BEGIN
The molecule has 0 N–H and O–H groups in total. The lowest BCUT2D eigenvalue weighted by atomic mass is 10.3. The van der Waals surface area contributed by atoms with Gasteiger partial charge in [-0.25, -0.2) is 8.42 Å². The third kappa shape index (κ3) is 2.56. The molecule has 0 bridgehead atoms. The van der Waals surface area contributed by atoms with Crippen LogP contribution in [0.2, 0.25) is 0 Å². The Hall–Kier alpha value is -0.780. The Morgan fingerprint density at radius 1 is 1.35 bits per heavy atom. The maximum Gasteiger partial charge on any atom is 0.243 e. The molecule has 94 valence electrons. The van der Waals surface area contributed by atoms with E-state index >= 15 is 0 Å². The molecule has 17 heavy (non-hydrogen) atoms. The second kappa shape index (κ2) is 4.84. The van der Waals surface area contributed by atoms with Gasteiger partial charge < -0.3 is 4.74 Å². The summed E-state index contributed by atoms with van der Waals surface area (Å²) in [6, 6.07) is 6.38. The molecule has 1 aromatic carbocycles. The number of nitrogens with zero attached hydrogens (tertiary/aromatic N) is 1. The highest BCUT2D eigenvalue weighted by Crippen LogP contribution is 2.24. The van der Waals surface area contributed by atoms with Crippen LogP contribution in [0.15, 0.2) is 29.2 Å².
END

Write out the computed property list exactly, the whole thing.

The molecule has 0 N–H and O–H groups in total. The lowest BCUT2D eigenvalue weighted by atomic mass is 10.3. The van der Waals surface area contributed by atoms with Gasteiger partial charge in [-0.25, -0.2) is 8.42 Å². The third kappa shape index (κ3) is 2.56. The molecule has 0 bridgehead atoms. The van der Waals surface area contributed by atoms with Crippen LogP contribution in [0.2, 0.25) is 0 Å². The Hall–Kier alpha value is -0.780. The Morgan fingerprint density at radius 1 is 1.35 bits per heavy atom. The maximum Gasteiger partial charge on any atom is 0.243 e. The molecule has 94 valence electrons. The van der Waals surface area contributed by atoms with E-state index >= 15 is 0 Å². The molecule has 17 heavy (non-hydrogen) atoms. The second kappa shape index (κ2) is 4.84. The van der Waals surface area contributed by atoms with Gasteiger partial charge < -0.3 is 4.74 Å². The summed E-state index contributed by atoms with van der Waals surface area (Å²) in [6, 6.07) is 6.38. The molecule has 1 aromatic carbocycles. The number of nitrogens with zero attached hydrogens (tertiary/aromatic N) is 1. The highest BCUT2D eigenvalue weighted by Crippen LogP contribution is 2.24. The van der Waals surface area contributed by atoms with Crippen LogP contribution in [0.15, 0.2) is 29.2 Å².